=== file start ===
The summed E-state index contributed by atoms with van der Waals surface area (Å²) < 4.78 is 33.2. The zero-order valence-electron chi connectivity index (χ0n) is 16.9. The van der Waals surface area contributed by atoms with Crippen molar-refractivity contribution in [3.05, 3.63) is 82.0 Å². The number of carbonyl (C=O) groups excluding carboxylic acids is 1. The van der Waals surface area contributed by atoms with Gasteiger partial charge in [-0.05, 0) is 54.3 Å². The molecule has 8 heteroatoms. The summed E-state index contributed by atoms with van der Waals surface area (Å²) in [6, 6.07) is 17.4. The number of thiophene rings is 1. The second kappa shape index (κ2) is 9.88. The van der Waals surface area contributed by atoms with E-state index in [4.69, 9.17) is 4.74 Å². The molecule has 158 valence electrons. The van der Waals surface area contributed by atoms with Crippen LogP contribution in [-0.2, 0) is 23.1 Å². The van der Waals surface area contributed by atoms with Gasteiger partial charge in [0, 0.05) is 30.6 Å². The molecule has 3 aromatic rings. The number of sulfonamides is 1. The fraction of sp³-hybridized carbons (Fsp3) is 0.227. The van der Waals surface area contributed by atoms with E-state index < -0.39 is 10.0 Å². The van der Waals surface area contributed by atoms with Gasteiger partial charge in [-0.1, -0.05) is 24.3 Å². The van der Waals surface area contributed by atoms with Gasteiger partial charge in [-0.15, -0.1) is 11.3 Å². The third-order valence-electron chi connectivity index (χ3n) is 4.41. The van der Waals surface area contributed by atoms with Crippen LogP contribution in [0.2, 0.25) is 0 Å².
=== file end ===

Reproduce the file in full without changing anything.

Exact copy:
The summed E-state index contributed by atoms with van der Waals surface area (Å²) < 4.78 is 33.2. The zero-order valence-electron chi connectivity index (χ0n) is 16.9. The van der Waals surface area contributed by atoms with Crippen molar-refractivity contribution in [3.05, 3.63) is 82.0 Å². The number of carbonyl (C=O) groups excluding carboxylic acids is 1. The van der Waals surface area contributed by atoms with Gasteiger partial charge in [-0.05, 0) is 54.3 Å². The molecule has 8 heteroatoms. The summed E-state index contributed by atoms with van der Waals surface area (Å²) in [6, 6.07) is 17.4. The number of thiophene rings is 1. The second kappa shape index (κ2) is 9.88. The van der Waals surface area contributed by atoms with E-state index in [4.69, 9.17) is 4.74 Å². The molecule has 158 valence electrons. The van der Waals surface area contributed by atoms with Crippen LogP contribution in [-0.2, 0) is 23.1 Å². The van der Waals surface area contributed by atoms with Gasteiger partial charge in [0, 0.05) is 30.6 Å². The molecule has 3 aromatic rings. The number of sulfonamides is 1. The fraction of sp³-hybridized carbons (Fsp3) is 0.227. The van der Waals surface area contributed by atoms with E-state index < -0.39 is 10.0 Å². The van der Waals surface area contributed by atoms with Gasteiger partial charge in [-0.1, -0.05) is 24.3 Å². The van der Waals surface area contributed by atoms with Gasteiger partial charge in [-0.15, -0.1) is 11.3 Å². The third-order valence-electron chi connectivity index (χ3n) is 4.41. The van der Waals surface area contributed by atoms with Crippen LogP contribution in [0.2, 0.25) is 0 Å².